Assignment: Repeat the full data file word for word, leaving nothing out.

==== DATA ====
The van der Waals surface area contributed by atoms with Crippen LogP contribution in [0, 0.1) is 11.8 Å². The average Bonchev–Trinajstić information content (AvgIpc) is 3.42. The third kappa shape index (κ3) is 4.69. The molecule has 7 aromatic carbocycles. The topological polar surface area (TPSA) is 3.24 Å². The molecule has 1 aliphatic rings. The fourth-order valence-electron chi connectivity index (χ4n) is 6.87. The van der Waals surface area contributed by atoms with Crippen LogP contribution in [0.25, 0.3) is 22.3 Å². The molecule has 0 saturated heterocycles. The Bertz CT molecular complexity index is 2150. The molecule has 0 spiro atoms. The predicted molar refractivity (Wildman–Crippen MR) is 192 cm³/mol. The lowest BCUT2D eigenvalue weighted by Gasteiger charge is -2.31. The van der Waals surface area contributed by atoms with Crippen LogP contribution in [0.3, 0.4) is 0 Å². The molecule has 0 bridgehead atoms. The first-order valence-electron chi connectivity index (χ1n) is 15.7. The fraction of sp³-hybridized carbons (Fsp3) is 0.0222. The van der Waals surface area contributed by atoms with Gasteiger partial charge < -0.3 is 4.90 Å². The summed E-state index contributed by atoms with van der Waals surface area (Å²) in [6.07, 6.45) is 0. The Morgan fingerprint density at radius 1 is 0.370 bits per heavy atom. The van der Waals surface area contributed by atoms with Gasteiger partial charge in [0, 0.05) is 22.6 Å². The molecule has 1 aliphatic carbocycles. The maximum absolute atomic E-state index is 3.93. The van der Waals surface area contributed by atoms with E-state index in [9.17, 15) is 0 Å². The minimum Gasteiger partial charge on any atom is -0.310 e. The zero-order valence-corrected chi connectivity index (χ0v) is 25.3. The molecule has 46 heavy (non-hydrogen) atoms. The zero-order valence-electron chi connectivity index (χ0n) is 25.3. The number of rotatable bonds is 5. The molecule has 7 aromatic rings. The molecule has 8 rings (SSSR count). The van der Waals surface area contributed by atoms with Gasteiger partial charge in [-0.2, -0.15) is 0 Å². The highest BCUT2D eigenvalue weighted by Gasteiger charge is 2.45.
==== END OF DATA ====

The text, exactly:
The van der Waals surface area contributed by atoms with Crippen LogP contribution in [0, 0.1) is 11.8 Å². The average Bonchev–Trinajstić information content (AvgIpc) is 3.42. The third kappa shape index (κ3) is 4.69. The molecule has 7 aromatic carbocycles. The topological polar surface area (TPSA) is 3.24 Å². The molecule has 1 aliphatic rings. The fourth-order valence-electron chi connectivity index (χ4n) is 6.87. The van der Waals surface area contributed by atoms with Crippen LogP contribution in [0.25, 0.3) is 22.3 Å². The molecule has 0 saturated heterocycles. The Bertz CT molecular complexity index is 2150. The molecule has 0 spiro atoms. The predicted molar refractivity (Wildman–Crippen MR) is 192 cm³/mol. The lowest BCUT2D eigenvalue weighted by Gasteiger charge is -2.31. The van der Waals surface area contributed by atoms with Crippen LogP contribution in [0.3, 0.4) is 0 Å². The molecule has 0 bridgehead atoms. The first-order valence-electron chi connectivity index (χ1n) is 15.7. The fraction of sp³-hybridized carbons (Fsp3) is 0.0222. The van der Waals surface area contributed by atoms with Gasteiger partial charge < -0.3 is 4.90 Å². The summed E-state index contributed by atoms with van der Waals surface area (Å²) in [6.07, 6.45) is 0. The Morgan fingerprint density at radius 1 is 0.370 bits per heavy atom. The van der Waals surface area contributed by atoms with Gasteiger partial charge in [0, 0.05) is 22.6 Å². The molecule has 1 aliphatic carbocycles. The maximum absolute atomic E-state index is 3.93. The van der Waals surface area contributed by atoms with E-state index in [9.17, 15) is 0 Å². The minimum Gasteiger partial charge on any atom is -0.310 e. The zero-order valence-corrected chi connectivity index (χ0v) is 25.3. The molecule has 46 heavy (non-hydrogen) atoms. The zero-order valence-electron chi connectivity index (χ0n) is 25.3. The number of rotatable bonds is 5. The molecule has 7 aromatic rings. The molecule has 8 rings (SSSR count). The van der Waals surface area contributed by atoms with Gasteiger partial charge in [-0.2, -0.15) is 0 Å². The highest BCUT2D eigenvalue weighted by Gasteiger charge is 2.45.